Recording with multiplexing inspected by firebug from trans-atlantic fiber-optic cables aka the 4ms arbitrage industry aka America the startup aka the fast-fingers words-per-minute hall-of-fame aka the prepared-exclusively-for-Avi-Flombaum library aka the mayor’s school-for-kids-that-can’t-code-good-and-want-to-learn-to-do-other-things-good-too aka the Flatiron School in exile
Eager loading is boss. But exactly how boss is it? I wanted to measure how helpful the :includes method is so I spent my Saturday night rigging up some performance tests.
I determined that the advantage you get from eager loading depends on how many records you are fetching as much as it depends on how many associated tables you are drawing those records from.
In order to test references to associated tables I am using methods that call each of the associations individually. For example, for one reference I have:
1 2 3 4 5 6 7 8 9 10 11 12 13 14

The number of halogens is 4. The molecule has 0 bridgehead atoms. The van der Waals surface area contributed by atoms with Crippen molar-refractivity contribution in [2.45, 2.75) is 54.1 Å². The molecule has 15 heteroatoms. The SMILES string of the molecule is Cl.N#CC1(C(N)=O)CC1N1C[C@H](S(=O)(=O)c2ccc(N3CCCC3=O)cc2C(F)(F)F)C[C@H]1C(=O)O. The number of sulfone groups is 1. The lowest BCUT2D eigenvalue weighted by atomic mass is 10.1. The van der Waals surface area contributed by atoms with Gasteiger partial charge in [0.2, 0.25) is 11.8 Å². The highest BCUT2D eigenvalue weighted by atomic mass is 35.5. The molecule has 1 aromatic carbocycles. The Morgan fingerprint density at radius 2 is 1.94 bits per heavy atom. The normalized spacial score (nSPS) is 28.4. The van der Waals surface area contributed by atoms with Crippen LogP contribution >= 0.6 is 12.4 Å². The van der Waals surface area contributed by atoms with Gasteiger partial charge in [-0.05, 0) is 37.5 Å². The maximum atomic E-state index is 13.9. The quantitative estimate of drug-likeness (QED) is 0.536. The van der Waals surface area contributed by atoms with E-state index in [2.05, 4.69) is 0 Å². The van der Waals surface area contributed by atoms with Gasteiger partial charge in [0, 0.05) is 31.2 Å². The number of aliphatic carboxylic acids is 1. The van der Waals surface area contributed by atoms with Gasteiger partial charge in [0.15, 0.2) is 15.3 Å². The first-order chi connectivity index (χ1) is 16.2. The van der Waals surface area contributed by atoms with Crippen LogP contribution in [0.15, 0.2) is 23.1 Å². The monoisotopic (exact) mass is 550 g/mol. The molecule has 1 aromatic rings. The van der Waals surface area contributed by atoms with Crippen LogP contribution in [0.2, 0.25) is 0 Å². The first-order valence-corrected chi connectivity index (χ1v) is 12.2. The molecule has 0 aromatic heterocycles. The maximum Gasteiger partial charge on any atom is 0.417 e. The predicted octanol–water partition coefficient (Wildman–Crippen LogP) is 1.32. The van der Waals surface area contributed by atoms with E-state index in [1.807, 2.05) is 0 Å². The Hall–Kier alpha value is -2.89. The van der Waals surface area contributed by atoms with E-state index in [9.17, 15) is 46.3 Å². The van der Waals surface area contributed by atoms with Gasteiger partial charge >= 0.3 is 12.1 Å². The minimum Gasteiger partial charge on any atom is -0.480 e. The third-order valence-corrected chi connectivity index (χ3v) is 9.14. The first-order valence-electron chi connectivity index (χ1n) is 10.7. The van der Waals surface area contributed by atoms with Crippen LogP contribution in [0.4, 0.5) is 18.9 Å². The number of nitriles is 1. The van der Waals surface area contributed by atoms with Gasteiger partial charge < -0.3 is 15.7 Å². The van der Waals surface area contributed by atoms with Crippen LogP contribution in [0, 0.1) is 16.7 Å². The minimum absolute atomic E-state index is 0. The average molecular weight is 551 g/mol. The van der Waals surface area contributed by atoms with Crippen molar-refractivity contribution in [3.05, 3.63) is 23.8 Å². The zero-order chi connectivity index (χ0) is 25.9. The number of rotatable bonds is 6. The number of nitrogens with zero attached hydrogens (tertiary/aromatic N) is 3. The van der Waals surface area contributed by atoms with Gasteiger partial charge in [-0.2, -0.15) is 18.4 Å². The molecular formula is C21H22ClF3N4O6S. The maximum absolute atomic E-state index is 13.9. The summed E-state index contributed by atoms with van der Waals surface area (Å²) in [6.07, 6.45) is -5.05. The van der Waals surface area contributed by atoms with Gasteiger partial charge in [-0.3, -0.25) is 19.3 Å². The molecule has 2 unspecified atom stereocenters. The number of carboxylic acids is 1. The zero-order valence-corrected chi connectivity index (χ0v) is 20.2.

And for seven references I have:
1 2 3 4 5 6 7 8 9 10 11 12 13 14 15 16 17 18 19 20 21 22 23 24 25
Here is the graph of my experiment varying the number of records being retrieved from the database (the red line is with eager loading):
You save more time when you are retrieving more records. You save approximately half a millisecond per record.
Here is the graph of my experiment with varying the number of tables being referenced (again, the red line is with eager loading):
This graph looks very similar to the previous one where I vary the number of records. The similarity makes sense. The way I have my methods set up I am retrieving 100 records from each additional table. So it’s not surprising that the performance advantage that comes with eager loading one more table is approximately the same as the performance advantage that comes with eager loading 100 more records.
Without eager loading every record comes from a separate database query that doesn’t care whether it is returning to the same table over and over or hitting a different table every time. With eager loading you have one initial database query then, after that, every relational call is referencing our stored array of hashes.
So the answer is eager loading saves you approximately half a millisecond per record.